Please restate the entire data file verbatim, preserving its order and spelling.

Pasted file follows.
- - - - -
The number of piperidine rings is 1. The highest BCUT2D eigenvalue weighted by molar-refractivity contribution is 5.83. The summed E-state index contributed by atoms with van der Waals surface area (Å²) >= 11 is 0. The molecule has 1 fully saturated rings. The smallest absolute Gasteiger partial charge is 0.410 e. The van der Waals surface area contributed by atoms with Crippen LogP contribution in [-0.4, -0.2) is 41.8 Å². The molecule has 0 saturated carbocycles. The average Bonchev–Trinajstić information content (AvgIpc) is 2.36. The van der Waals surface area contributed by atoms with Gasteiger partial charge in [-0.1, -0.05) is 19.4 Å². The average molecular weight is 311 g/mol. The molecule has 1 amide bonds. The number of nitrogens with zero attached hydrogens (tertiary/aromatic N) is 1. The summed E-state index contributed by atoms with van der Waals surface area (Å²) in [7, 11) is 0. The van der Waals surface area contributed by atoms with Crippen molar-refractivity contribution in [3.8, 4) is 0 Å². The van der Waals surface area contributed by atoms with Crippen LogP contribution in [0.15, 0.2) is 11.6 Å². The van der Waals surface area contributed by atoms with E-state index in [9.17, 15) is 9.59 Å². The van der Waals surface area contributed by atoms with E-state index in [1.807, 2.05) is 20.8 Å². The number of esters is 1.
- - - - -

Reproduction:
The number of piperidine rings is 1. The highest BCUT2D eigenvalue weighted by molar-refractivity contribution is 5.83. The summed E-state index contributed by atoms with van der Waals surface area (Å²) >= 11 is 0. The molecule has 1 fully saturated rings. The smallest absolute Gasteiger partial charge is 0.410 e. The van der Waals surface area contributed by atoms with Crippen LogP contribution in [-0.4, -0.2) is 41.8 Å². The molecule has 0 saturated carbocycles. The average Bonchev–Trinajstić information content (AvgIpc) is 2.36. The van der Waals surface area contributed by atoms with Gasteiger partial charge in [-0.1, -0.05) is 19.4 Å². The average molecular weight is 311 g/mol. The molecule has 1 amide bonds. The number of nitrogens with zero attached hydrogens (tertiary/aromatic N) is 1. The summed E-state index contributed by atoms with van der Waals surface area (Å²) in [7, 11) is 0. The van der Waals surface area contributed by atoms with Crippen molar-refractivity contribution in [3.8, 4) is 0 Å². The van der Waals surface area contributed by atoms with Crippen LogP contribution in [0.15, 0.2) is 11.6 Å². The van der Waals surface area contributed by atoms with E-state index in [9.17, 15) is 9.59 Å². The van der Waals surface area contributed by atoms with E-state index in [1.807, 2.05) is 20.8 Å². The number of esters is 1.